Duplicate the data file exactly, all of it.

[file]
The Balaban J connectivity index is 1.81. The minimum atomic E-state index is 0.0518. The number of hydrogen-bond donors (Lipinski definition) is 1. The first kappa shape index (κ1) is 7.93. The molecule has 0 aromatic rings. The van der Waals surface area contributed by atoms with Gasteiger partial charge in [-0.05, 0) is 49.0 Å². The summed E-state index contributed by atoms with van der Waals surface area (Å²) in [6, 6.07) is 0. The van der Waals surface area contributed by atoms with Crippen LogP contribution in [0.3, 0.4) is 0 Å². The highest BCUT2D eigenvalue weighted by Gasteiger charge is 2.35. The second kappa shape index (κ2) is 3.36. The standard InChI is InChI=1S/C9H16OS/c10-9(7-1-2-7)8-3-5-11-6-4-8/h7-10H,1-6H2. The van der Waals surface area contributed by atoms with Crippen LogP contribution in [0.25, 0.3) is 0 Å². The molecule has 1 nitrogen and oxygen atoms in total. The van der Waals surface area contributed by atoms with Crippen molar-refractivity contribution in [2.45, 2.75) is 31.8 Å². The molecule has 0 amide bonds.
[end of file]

The Balaban J connectivity index is 1.81. The minimum atomic E-state index is 0.0518. The number of hydrogen-bond donors (Lipinski definition) is 1. The first kappa shape index (κ1) is 7.93. The molecule has 0 aromatic rings. The van der Waals surface area contributed by atoms with Gasteiger partial charge in [-0.05, 0) is 49.0 Å². The summed E-state index contributed by atoms with van der Waals surface area (Å²) in [6, 6.07) is 0. The van der Waals surface area contributed by atoms with Crippen LogP contribution in [0.3, 0.4) is 0 Å². The highest BCUT2D eigenvalue weighted by Gasteiger charge is 2.35. The second kappa shape index (κ2) is 3.36. The standard InChI is InChI=1S/C9H16OS/c10-9(7-1-2-7)8-3-5-11-6-4-8/h7-10H,1-6H2. The van der Waals surface area contributed by atoms with Crippen LogP contribution in [0.25, 0.3) is 0 Å². The molecule has 1 nitrogen and oxygen atoms in total. The van der Waals surface area contributed by atoms with Crippen molar-refractivity contribution in [2.45, 2.75) is 31.8 Å². The molecule has 0 amide bonds.